2. Advantages of Weak Interactions

The major advantage of weak bonding is the absence of sustainable contact. Weakly bonded molecular species have large dissociation constants (Kd). The dissociation rate constant k-1 is relatively large because Kd = k-1/k+1; therefore, the bound state is impermanent and short lived. This is of paramount importance in biological activities.

Living organisms must quickly and accurately respond to the dynamic ever-changing conditions around them. Because many biological regulatory processes occur transiently, various systems need to be switched on and off frequently. The on-off switch is often based on mutual binding of molecules (e.g., binding between an effector molecule and protein).

Thus a system, once started, must be turned off as soon as possible after its purpose is fulfilled.

While life makes the best use of various approaches, the solution to a problem will be easiest if the conjugate dissociates soon after forming. Strong bonds take a long time to dissociate because their k-1 are usually small. Weak interactions are more suitable to a quick switching off.

In body processes such as tissue building and antigen-antibody reactions, when it is desirable to maintain conjugate integrity, strong interactions are preferred; whereas in cases of dynamic interaction phenomena, weak binding is more suitable.

3. Advantages of Low Specificity

Overall, weak interactions have loose specificity. There are proteins whose keyholes allow some play accommodating even somewhat structurally different molecules as partners. Lectins, for example, bind to multiple glycan units. Of course, the binding force is variable, stronger bonds do not always mean greater advantages. Even for a glycan with weak binding force, the likelihood of binding increases with increasing numbers of units. In strong interactions, specific associations are always selected. In contrast, even common glycans have chances of selection.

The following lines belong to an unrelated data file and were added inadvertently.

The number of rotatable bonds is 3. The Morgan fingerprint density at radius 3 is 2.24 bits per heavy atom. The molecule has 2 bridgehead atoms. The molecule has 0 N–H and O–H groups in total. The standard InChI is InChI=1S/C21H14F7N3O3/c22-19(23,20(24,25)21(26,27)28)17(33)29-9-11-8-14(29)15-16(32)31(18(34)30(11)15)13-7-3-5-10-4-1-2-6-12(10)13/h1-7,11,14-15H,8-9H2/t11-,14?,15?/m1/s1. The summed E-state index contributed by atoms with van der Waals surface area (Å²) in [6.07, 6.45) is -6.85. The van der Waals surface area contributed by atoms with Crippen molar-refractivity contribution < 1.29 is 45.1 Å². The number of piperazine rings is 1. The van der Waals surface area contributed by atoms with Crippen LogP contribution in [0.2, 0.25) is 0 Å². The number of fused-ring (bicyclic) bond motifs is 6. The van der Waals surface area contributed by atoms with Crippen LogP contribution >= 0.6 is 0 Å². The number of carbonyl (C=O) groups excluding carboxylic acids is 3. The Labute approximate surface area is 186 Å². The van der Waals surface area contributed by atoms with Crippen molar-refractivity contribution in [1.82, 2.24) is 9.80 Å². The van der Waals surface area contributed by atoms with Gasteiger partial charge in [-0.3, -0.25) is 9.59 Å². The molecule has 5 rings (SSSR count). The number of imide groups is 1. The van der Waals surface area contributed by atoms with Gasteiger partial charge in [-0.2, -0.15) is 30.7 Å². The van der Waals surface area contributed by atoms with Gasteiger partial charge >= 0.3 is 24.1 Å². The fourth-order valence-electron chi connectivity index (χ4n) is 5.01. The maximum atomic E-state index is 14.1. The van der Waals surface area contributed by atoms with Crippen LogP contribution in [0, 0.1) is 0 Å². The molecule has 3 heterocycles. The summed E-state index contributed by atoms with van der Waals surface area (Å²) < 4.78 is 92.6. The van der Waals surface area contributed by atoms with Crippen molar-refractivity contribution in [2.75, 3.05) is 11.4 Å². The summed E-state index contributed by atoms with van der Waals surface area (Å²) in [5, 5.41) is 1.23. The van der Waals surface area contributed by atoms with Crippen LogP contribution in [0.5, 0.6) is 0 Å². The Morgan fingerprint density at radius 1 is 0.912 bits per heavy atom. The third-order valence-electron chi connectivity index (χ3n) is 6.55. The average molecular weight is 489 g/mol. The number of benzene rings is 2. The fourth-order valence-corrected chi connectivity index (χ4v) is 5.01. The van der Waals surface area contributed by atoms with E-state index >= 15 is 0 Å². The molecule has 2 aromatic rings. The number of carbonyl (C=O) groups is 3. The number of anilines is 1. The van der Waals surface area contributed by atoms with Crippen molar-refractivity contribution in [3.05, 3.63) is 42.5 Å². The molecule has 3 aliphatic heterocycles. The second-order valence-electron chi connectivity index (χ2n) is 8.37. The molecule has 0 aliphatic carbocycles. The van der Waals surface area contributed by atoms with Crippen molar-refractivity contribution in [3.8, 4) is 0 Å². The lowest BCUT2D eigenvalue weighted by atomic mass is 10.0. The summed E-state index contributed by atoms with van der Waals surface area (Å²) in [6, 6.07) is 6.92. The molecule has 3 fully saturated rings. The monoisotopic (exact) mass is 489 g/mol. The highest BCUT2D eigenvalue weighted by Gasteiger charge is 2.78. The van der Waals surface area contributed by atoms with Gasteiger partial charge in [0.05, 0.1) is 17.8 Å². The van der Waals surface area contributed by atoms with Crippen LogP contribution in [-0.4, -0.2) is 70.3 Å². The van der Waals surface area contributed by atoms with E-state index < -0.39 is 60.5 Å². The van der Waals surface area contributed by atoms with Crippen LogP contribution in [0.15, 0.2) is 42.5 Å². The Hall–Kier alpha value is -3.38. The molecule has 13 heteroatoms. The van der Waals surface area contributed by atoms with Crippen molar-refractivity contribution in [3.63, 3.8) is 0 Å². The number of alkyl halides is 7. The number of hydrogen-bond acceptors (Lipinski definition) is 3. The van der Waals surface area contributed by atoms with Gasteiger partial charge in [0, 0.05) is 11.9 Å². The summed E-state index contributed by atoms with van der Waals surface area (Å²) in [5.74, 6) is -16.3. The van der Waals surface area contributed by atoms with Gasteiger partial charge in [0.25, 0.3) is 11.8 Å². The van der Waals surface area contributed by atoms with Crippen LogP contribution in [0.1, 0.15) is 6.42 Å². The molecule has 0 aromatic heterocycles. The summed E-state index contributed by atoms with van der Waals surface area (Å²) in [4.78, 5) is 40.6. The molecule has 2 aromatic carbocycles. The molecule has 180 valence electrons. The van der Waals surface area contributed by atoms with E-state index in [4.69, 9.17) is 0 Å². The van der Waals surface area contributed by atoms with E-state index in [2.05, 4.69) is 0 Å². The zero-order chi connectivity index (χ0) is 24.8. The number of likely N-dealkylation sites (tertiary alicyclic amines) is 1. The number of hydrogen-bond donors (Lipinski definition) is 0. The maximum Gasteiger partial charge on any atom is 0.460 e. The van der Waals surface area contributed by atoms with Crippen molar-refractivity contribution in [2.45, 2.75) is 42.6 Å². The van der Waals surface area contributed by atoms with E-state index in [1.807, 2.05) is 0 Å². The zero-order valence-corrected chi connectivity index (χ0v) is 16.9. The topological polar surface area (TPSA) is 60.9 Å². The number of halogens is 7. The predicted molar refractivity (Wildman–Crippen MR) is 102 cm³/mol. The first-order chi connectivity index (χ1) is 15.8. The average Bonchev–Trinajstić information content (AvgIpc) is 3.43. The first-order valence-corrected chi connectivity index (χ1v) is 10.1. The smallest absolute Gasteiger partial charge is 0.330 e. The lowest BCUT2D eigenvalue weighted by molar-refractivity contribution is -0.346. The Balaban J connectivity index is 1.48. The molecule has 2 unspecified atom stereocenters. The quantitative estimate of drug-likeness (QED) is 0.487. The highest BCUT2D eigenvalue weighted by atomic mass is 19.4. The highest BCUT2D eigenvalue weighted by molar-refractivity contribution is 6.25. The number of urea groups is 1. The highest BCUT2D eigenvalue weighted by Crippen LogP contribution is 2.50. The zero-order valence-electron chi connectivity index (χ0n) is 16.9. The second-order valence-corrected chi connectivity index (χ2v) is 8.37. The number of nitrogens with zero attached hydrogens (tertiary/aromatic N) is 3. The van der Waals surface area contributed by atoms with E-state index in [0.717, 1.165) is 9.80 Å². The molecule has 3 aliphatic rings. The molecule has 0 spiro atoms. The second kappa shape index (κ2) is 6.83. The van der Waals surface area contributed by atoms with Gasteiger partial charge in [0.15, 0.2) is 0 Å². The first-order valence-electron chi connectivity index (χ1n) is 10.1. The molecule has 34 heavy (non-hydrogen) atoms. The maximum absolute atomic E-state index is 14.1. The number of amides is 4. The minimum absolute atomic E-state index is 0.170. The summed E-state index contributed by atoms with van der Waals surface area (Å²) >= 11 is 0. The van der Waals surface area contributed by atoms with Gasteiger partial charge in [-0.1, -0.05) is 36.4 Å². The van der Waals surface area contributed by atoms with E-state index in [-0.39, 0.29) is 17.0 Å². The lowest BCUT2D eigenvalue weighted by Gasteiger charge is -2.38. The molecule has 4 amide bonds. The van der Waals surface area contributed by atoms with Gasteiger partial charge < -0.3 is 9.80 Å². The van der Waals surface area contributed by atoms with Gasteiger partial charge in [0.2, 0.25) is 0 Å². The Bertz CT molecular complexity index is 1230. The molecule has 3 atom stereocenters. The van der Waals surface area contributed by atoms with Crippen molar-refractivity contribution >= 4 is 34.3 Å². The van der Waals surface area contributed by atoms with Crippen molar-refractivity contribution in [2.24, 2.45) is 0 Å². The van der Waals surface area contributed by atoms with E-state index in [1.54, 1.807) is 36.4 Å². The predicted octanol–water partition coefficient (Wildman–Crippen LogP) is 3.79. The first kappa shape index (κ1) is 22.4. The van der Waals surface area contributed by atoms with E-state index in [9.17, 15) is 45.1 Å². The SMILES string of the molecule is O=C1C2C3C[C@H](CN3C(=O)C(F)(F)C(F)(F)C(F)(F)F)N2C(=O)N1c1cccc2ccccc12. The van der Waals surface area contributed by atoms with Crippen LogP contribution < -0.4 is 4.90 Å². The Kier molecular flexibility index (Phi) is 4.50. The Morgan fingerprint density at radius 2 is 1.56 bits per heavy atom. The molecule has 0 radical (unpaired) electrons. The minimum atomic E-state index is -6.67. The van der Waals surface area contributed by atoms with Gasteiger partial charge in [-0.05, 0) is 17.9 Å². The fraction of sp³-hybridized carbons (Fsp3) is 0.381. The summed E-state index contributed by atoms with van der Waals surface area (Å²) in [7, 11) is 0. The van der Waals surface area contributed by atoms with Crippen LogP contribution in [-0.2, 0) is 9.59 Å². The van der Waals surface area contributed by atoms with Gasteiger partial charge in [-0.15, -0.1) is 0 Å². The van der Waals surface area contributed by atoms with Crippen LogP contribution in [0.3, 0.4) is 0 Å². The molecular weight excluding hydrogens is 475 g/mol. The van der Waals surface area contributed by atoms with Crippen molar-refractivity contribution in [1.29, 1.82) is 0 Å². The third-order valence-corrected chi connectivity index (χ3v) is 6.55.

This may obscure the causality and affect scheduled or established approaches. However, this is not always disadvantageous. Living organisms are always subject to unexpected dangers. One-patterned responses are unlikely to overcome such abnormal situations and prevent collapse of survival chance. Availability of second and third options in emergencies is important to risk management.

Weak and loose interactions are never inferior to their counterparts. They can be surprisingly useful if their features are wisely utilized. Hydrophobic columns in common use for high-performance liquid chromatography, for example, are capable of distinctly separating dozens of molecular species (high resolution). This is due to extremely weak, almost non-specific interactions. In particular, the extremely fast binding dissociation performs several tens of thousands of checks repeatedly during column passage (through a vast theoretical number of plates), dramatically widening differences in binding force that are otherwise very small. The scope of applicable substances is wide because there is almost no specificity.

Furthermore, resolution can be increased dramatically by two-dimensional data handling and use of two columns having different characteristics.

Organisms employ the same principle to distinguish among a great many molecular entities. Olfaction is a good example. Reportedly several hundred thousand odorant molecules are sensed by a much smaller number of olfactory receptors (approximately 400 receptors in human beings). The olfactory receptors have loose specificity, binding to multiple odorant molecules. In addition, multiple receptors sense one type of odorant molecule. The brain comprehensively processes the thus-obtained data to achieve surprisingly fine distinctions. Although the specific mechanism is unknown, something like a multidimensional extension from two-dimensional analysis may be performed. Life has long used this principle to increase the resolution of the input used for recognition and much before the idea of two-dimensional analysis was introduced by analytical chemists. Moreover, weak binding force seems to be favorable for the quick recovery of receptor binding.